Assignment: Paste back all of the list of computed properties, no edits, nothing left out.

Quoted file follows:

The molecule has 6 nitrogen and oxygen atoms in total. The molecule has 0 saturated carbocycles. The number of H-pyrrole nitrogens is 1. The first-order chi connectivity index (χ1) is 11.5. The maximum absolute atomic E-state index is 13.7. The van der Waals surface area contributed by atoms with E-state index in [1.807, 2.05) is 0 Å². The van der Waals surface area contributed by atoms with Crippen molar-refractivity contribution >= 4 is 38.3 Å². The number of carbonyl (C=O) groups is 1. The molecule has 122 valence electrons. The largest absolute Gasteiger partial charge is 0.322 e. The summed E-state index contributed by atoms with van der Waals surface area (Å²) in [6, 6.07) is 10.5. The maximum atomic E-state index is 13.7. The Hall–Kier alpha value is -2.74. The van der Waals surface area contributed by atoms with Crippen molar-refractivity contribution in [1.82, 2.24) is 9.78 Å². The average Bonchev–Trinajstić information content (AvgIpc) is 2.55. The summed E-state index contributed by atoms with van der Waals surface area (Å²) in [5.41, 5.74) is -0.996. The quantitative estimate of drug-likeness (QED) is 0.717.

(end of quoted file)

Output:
The molecule has 6 nitrogen and oxygen atoms in total. The molecule has 0 saturated carbocycles. The number of H-pyrrole nitrogens is 1. The first-order chi connectivity index (χ1) is 11.5. The maximum absolute atomic E-state index is 13.7. The van der Waals surface area contributed by atoms with E-state index in [1.807, 2.05) is 0 Å². The van der Waals surface area contributed by atoms with Crippen molar-refractivity contribution >= 4 is 38.3 Å². The number of carbonyl (C=O) groups is 1. The molecule has 122 valence electrons. The largest absolute Gasteiger partial charge is 0.322 e. The summed E-state index contributed by atoms with van der Waals surface area (Å²) in [6, 6.07) is 10.5. The maximum atomic E-state index is 13.7. The Hall–Kier alpha value is -2.74. The van der Waals surface area contributed by atoms with Crippen molar-refractivity contribution in [1.82, 2.24) is 9.78 Å². The average Bonchev–Trinajstić information content (AvgIpc) is 2.55. The summed E-state index contributed by atoms with van der Waals surface area (Å²) in [5.41, 5.74) is -0.996. The quantitative estimate of drug-likeness (QED) is 0.717.